Government data show that 300 firms accounted for almost 70% of total R&D expenditure in 2012. 13% of foreign-owned firms (107 firms), each spending over €2m, accounted for 88% of R&D spending in the foreign-owned sector in 2012 (which accounts for over 70% of total business R&D).
Less than 30% IDA Ireland's foreign client companies spend from minimal amounts on R&D — this explains the low Irish investment in research.
The plan to offer a low corporate tax rate of about 5% in a so-called patent box regime will only marginally change that, as tax avoidance shenanigans such as allocating IP (intellectual property) to Ireland will no longer suffice.
A paper by academics at Queen's University Belfast and the National University of Singapore shows that Singapore has been more effective in getting foreign-owned companies to invest in R&D in the city state.
In Germany the Fraunhofer Society, which supports the manufacturing sector, has 67 research institutes and 23,000 employees and an international presence that includes seven US-based centers. "Each institute cultivates a distinct specialization (e.g. applied polymer research, electric nanosystems, etc.) which fall under broader industries such as microelectronics, materials and components, production, surface technology and photonics, life sciences, information technology, and defense. Approximately 70% of Fraunhofer’s revenue is generated by contracts with industry and public institutions; state and federal governments contribute the remaining 30%."
The OECD launched a key report on innovation in 2010 which says:
If policies to promote innovation are to be effective, they need to reflect the ways in which innovation takes place today. To transform invention successfully into innovation requires a range of complementary activities, including organisational changes, firm-level training, testing, marketing and design. Science continues to be an essential ingredient of innovation, even though innovation now encompasses much more than R&D. Innovation also rarely occurs in isolation; it is a highly interactive and multidisciplinary process and increasingly involves collaboration by a growing and diverse network of stakeholders, institutions and users. Moreover, the emergence of new and important players has added to the complexity of the multifaceted international landscape of innovation."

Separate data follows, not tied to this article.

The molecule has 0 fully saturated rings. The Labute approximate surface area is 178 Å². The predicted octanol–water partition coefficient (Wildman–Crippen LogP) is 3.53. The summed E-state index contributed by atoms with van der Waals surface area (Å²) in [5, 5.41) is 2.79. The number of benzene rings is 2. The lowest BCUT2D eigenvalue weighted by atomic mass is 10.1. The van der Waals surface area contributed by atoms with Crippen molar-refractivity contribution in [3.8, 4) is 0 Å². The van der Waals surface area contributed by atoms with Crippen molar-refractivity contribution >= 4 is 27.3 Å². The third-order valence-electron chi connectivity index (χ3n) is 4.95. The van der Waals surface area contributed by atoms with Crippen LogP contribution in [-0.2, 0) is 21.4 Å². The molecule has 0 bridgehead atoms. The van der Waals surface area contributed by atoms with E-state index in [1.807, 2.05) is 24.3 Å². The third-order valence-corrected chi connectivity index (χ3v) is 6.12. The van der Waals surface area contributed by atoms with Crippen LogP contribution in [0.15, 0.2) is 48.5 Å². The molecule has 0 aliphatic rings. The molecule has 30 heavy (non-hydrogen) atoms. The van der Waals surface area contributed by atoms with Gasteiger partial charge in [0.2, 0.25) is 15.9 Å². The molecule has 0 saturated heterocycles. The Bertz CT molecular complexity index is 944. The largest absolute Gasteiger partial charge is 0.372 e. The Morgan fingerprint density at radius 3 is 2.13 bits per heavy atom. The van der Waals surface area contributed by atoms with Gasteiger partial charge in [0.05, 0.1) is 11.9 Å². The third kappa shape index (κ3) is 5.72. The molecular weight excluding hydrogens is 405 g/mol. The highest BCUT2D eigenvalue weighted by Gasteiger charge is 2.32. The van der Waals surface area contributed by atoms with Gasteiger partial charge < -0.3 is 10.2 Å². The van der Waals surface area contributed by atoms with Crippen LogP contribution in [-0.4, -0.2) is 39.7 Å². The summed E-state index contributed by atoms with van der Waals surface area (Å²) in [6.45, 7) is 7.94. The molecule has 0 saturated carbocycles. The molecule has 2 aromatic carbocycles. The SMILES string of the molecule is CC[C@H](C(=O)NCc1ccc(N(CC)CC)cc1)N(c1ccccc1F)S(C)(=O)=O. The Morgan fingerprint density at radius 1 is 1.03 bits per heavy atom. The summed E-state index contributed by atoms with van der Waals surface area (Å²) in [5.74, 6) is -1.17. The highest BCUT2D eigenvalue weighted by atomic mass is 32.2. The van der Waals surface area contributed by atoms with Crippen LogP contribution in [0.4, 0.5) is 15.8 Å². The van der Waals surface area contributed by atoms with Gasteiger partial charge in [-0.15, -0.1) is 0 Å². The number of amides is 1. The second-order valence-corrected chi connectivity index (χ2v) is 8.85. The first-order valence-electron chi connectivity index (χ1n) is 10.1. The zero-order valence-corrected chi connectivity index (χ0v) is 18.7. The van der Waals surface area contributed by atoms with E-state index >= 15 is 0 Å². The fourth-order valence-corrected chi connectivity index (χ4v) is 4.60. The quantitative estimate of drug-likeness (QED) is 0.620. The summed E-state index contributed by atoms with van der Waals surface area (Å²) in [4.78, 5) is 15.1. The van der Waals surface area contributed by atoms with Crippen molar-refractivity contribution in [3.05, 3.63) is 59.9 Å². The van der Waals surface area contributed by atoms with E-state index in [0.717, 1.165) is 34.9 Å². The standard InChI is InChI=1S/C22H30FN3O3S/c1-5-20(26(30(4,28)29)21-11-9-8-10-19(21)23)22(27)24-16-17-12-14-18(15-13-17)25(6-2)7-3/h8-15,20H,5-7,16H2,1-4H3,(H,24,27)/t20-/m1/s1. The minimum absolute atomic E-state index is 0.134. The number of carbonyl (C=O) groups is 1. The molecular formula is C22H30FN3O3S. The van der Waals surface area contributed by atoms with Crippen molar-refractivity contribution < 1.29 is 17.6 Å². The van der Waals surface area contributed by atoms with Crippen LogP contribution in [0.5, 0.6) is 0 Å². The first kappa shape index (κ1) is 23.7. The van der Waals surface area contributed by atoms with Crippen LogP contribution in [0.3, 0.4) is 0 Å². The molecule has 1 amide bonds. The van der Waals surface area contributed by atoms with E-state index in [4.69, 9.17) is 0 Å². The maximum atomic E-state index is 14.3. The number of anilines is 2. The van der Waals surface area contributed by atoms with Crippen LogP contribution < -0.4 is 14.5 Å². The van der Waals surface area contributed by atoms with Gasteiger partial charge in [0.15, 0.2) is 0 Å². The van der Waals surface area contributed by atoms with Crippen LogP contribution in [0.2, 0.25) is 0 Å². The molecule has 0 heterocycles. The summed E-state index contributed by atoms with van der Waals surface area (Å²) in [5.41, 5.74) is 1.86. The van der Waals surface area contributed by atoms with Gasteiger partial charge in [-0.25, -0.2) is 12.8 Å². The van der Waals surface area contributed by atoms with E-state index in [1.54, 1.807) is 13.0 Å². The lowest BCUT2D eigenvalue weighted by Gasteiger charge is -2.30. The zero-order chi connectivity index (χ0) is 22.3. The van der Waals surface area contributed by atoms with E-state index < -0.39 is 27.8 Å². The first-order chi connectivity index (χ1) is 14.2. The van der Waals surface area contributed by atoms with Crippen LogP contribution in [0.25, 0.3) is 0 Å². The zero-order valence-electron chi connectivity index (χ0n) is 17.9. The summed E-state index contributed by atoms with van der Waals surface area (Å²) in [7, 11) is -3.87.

Think of Apple.
If spending money on R&D is the recipe for success, Nokia could today be the world's most valuable listed firm.
Steve Jobs was neither a scientist or technologist and in 1994 remarked (YouTube): “Picasso had a saying — 'good artists copy, great artists steal' — and we have always been shameless about stealing great ideas.”
Jobs told Walter Isaacson, his biographer: “If I had a spiritual partner at Apple, it’s Jony [Sir Jonathan Ive, senior vice-president of design at Apple]. Jony and I think up most of the products together and then pull others in and say, ‘Hey, what do you think about this?’ He gets the big picture as well as the most infinitesimal details about each product. And he understands that Apple is a product company. He’s not just a designer. That’s why he works directly for me. He has more operational power than anyone else at Apple except me.”